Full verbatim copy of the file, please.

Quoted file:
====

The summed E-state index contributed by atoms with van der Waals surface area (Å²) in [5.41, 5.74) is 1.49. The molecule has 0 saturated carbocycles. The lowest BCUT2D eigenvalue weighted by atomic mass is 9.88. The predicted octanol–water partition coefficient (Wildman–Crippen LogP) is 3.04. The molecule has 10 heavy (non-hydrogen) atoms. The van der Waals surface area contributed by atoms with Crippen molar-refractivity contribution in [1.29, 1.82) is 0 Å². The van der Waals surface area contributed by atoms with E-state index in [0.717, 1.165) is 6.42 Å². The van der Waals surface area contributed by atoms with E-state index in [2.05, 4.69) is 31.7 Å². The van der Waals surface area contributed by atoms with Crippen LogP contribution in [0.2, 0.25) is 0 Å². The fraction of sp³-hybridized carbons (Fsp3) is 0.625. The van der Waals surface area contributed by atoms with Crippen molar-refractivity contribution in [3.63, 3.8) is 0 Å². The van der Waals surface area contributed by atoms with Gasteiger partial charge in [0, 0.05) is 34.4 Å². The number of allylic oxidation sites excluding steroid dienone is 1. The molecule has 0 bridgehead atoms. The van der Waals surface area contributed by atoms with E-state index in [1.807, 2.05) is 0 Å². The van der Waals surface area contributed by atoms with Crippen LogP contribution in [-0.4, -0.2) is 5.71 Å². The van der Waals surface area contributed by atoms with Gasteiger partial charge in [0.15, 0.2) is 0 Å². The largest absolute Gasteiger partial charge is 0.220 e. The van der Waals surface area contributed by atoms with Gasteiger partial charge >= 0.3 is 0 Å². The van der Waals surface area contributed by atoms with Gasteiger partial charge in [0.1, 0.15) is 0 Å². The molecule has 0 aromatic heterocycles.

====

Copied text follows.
The summed E-state index contributed by atoms with van der Waals surface area (Å²) in [5.41, 5.74) is 1.49. The molecule has 0 saturated carbocycles. The lowest BCUT2D eigenvalue weighted by atomic mass is 9.88. The predicted octanol–water partition coefficient (Wildman–Crippen LogP) is 3.04. The molecule has 10 heavy (non-hydrogen) atoms. The van der Waals surface area contributed by atoms with Crippen molar-refractivity contribution in [1.29, 1.82) is 0 Å². The van der Waals surface area contributed by atoms with E-state index in [0.717, 1.165) is 6.42 Å². The van der Waals surface area contributed by atoms with E-state index in [2.05, 4.69) is 31.7 Å². The van der Waals surface area contributed by atoms with Crippen LogP contribution in [0.2, 0.25) is 0 Å². The fraction of sp³-hybridized carbons (Fsp3) is 0.625. The van der Waals surface area contributed by atoms with Crippen molar-refractivity contribution in [3.63, 3.8) is 0 Å². The van der Waals surface area contributed by atoms with Gasteiger partial charge in [0, 0.05) is 34.4 Å². The number of allylic oxidation sites excluding steroid dienone is 1. The molecule has 0 bridgehead atoms. The van der Waals surface area contributed by atoms with E-state index in [1.807, 2.05) is 0 Å². The van der Waals surface area contributed by atoms with Crippen LogP contribution in [-0.4, -0.2) is 5.71 Å². The van der Waals surface area contributed by atoms with Gasteiger partial charge in [0.15, 0.2) is 0 Å². The largest absolute Gasteiger partial charge is 0.220 e. The van der Waals surface area contributed by atoms with Gasteiger partial charge >= 0.3 is 0 Å². The van der Waals surface area contributed by atoms with Gasteiger partial charge in [0.1, 0.15) is 0 Å². The molecule has 0 aromatic heterocycles.